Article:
The Camp Fire roaring through Northern California — the deadliest and most destructive wildfire in California’s history — has left a stagnant plume of smoke over cities more than 100 miles away, causing stores to sell out of respirator masks and sending some of the state’s most vulnerable to the hospital.
Wildfire smoke, thick with soot and other particles, sent the air quality plummeting in the Bay Area to the “very unhealthy” level — the second-lowest rating, just above “hazardous” — in the week since the Camp Fire started, said Bay Area Air Quality Management District spokesman Walter Wallace. By midday Wednesday, the air-quality advisory for the Bay Region had improved slightly to the “unhealthy” level.
Stagnant weather over San Francisco has held the smoke in place. Limp winds that recently blew through the city could not clear the smoke away. Worse, an inversion layer — a sheet of warm air that traps cold air beneath it — sits like a lid above the haze.
San Francisco General Hospital has not observed any significant increase in respiratory complaints, spokesman Brent Andrew said. But Deanna Watson, 23, said she had to take her 4-year-old son to a hospital after he had trouble breathing on Monday.
She had taken Gideon out to play over the weekend when she noticed the skies become a deeper gray as the smoke began to settle around her home in Orangevale, Calif. By the afternoon, Gideon noticed the change in the gray skies, and his health.
Gideon had been diagnosed with Roifman syndrome, which means he has a compromised immune system and underdeveloped lungs. But this is the first time a change in air quality caused Watson to rush to him to the doctor.
“I was surprised at how quickly the smoke settled here,” Watson said. “I wish I stayed inside more, but the mornings looked clearer.”
Gideon was discharged from a hospital in Roseville, Calif., on Wednesday.
“He keeps asking me why the skies are so gray, but he really doesn’t understand that the smoke caused him to feel this way,” Watson said.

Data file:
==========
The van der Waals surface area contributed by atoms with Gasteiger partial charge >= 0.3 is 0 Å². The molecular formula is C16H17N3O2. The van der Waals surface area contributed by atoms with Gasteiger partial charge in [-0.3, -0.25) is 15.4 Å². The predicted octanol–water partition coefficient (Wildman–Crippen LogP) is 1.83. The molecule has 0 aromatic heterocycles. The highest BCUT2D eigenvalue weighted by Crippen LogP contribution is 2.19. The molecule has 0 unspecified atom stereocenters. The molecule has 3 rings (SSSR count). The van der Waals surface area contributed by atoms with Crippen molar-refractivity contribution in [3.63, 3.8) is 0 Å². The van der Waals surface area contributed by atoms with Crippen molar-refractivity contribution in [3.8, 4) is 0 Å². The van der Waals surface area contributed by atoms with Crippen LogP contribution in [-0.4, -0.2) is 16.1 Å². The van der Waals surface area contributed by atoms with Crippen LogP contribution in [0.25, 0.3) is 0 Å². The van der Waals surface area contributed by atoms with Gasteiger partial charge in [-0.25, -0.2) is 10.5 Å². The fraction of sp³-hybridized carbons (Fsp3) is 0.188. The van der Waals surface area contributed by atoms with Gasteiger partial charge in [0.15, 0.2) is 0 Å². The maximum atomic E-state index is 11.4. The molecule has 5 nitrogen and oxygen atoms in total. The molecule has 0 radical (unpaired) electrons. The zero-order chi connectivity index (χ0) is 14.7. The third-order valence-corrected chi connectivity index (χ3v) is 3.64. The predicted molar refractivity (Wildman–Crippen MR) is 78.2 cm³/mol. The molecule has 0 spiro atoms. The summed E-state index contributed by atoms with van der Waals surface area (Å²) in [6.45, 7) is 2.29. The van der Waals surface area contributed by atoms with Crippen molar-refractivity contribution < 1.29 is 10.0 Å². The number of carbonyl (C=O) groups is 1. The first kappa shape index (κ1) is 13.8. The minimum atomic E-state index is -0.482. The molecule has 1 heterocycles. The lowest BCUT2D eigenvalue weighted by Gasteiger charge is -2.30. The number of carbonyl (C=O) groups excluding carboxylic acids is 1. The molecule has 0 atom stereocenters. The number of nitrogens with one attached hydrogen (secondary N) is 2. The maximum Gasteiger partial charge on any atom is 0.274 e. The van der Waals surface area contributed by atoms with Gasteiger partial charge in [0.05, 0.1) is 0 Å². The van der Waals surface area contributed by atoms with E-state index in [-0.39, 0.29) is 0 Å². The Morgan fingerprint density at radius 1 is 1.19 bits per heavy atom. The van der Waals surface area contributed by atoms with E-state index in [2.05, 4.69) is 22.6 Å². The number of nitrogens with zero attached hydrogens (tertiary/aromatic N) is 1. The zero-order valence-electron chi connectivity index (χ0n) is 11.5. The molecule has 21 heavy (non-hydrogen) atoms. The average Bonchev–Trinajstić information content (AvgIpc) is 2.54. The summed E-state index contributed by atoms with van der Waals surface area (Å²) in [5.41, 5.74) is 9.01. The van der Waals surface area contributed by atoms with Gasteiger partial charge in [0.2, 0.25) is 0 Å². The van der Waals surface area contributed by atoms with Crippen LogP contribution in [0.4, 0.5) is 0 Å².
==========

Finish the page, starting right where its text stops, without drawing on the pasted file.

The Camp Fire is one of several raging throughout California. At least 48 people have died since the fire started Nov. 8, and fires elsewhere claimed at least two more lives. Nearly 100 people were listed missing Wednesday on the website of the sheriff’s office in Butte County, where the fire started.
But far away from there, residents say they are feeling the effects.
“With the help of wind, wildfire smoke can float hundreds of miles when there is no rain,” said environmental epidemiologist Jia Coco Liu, who previously studied wildfires at the Johns Hopkins Bloomberg School of Public Health. Liu lives in Palo Alto, far from the fires in Northern California, but she can smell “heavy smoke.”
People older than 65 and children younger than 4 are particularly vulnerable to smoke, according to Ralph Delfino, an environmental epidemiologist at the University of California at Irvine.
“When you grow older, just like your ability to fight off infection goes down, the ability to mount an antioxidant defense decreases, too,” he said.
For the past week, 58-year-old Tori Eckman has felt dreadful, she said.
“I have a sore throat, stinging eyes, and my asthma has flared up,” she said. But her 10-year-old white Bichon, Charlie, needs to be walked, so every day she’s zipped up her orange jacket with its red and white “I voted” sticker, and walked laps around Lower Pacific Heights, a San Francisco neighborhood.